The Future of Attribute-based Credentials and Partial Identities for a more Privacy Friendly Internet19.04.2012 09:00-09:30
The Future of Attribute-based Credentials and Partial Identities for a more Privacy Friendly Internet
Internet Applications become more and more personal, which raises major privacy problems. One example is the quest for more and more identification for the use of Internet resources auch as social networks or participation platforms. Anonymous access can address the privacy issues, but in many applications some reputation management is needed. The question is then, who can assure which claims, properties or attributes and which information is given to the relying party to enable the assurance.
Classical trustworthy credentials normally do not respect privacy. They often reveal the identity of the holder even though the respective application often needs only much less information, for instance only confirmation that the holder is a teenager or is eligible for social benefits. In contrast to that, Attribute-based Credentials allow a holder to reveal just the minimal information required by the application, without giving away a full identity. These credentials thus facilitate the implementation of a trustworthy and at the same time privacy-preserving digital society.
However the main existing implementations of ABCs, U-Prove and Idemix, are not really compatible, which makes interoperation and interchangeability difficult. Consequentially concerns about lock-in can hinder the uptake of ABC technologies.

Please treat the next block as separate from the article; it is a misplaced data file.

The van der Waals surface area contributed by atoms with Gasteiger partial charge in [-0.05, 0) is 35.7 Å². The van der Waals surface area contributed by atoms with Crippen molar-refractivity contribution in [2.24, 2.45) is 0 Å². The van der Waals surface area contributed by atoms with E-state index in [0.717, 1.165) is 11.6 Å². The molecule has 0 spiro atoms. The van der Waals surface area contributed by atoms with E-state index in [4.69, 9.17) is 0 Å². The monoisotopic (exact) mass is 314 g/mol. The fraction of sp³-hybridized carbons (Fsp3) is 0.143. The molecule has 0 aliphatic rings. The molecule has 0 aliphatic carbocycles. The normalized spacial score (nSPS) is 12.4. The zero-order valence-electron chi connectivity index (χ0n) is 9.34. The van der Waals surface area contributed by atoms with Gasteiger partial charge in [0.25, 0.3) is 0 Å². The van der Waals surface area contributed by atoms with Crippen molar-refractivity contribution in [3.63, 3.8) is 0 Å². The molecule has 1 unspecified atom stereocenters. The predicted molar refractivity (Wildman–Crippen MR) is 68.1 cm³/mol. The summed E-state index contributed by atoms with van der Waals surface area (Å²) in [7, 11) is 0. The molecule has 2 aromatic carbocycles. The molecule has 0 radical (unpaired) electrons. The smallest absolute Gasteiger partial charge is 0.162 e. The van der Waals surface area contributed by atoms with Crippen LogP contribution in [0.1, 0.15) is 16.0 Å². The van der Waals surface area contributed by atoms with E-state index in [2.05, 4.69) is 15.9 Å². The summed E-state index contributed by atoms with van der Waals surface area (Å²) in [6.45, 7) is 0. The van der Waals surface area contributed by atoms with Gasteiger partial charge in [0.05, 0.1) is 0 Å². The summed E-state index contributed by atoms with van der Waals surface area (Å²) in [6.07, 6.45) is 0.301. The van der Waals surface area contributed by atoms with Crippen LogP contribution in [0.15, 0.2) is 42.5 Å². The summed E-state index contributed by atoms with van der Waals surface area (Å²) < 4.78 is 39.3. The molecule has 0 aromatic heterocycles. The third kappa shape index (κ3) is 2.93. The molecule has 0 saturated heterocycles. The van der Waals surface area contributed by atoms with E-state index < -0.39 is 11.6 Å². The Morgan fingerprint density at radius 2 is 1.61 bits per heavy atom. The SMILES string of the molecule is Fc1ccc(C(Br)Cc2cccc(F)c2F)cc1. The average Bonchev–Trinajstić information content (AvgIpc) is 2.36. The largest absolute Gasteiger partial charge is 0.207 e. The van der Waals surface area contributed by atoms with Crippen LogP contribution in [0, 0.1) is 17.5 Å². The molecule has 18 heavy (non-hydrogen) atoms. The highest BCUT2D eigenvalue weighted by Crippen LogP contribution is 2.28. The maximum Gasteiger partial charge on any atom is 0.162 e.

This presentation will give an introduction into ABC4Trust (https://abc4trust.eu), a European Union funded Integrated Project to achieve the federation and interchangeability of ABC technologies. Its objective are:
(1) a common, unified architecture for ABC systems to allow comparing their respective features and combining them on common platforms
(2) open reference implementations of selected ABC systems and
(3) actual production pilots allowing provably accredited members of restricted communities to provide anonymous feedback on their community or its members.
The first pilot application at a Swedish school will involve pseudonymous community access and social networking for school students (pupils). The second pilot application at Patras University (Greece) will involve polling, especially anonymously collection of feedback from authorized students about the courses they took and the respective lecturers.